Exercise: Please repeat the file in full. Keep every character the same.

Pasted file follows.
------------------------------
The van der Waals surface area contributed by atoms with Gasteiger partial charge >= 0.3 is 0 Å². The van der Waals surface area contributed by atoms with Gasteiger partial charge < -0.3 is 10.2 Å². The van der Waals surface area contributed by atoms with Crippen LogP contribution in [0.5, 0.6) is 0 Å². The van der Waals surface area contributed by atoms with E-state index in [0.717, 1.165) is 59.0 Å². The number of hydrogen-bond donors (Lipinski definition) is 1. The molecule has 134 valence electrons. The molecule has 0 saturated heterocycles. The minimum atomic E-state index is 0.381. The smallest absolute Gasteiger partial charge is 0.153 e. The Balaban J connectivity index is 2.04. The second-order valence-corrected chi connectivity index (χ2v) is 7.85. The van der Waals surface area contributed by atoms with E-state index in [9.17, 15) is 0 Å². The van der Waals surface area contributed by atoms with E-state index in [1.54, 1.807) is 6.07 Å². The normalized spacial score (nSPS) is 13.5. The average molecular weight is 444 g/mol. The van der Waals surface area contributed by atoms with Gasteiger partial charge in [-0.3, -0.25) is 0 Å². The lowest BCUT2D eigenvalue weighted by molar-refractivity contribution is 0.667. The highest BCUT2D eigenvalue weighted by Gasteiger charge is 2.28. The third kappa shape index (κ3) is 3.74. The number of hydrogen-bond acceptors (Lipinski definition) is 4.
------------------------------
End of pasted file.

The van der Waals surface area contributed by atoms with Gasteiger partial charge >= 0.3 is 0 Å². The van der Waals surface area contributed by atoms with Gasteiger partial charge < -0.3 is 10.2 Å². The van der Waals surface area contributed by atoms with Crippen LogP contribution in [0.5, 0.6) is 0 Å². The van der Waals surface area contributed by atoms with E-state index in [0.717, 1.165) is 59.0 Å². The number of hydrogen-bond donors (Lipinski definition) is 1. The molecule has 134 valence electrons. The molecule has 0 saturated heterocycles. The minimum atomic E-state index is 0.381. The smallest absolute Gasteiger partial charge is 0.153 e. The Balaban J connectivity index is 2.04. The second-order valence-corrected chi connectivity index (χ2v) is 7.85. The van der Waals surface area contributed by atoms with E-state index in [9.17, 15) is 0 Å². The van der Waals surface area contributed by atoms with E-state index in [1.54, 1.807) is 6.07 Å². The normalized spacial score (nSPS) is 13.5. The average molecular weight is 444 g/mol. The van der Waals surface area contributed by atoms with Gasteiger partial charge in [-0.3, -0.25) is 0 Å². The lowest BCUT2D eigenvalue weighted by molar-refractivity contribution is 0.667. The highest BCUT2D eigenvalue weighted by Gasteiger charge is 2.28. The third kappa shape index (κ3) is 3.74. The number of hydrogen-bond acceptors (Lipinski definition) is 4.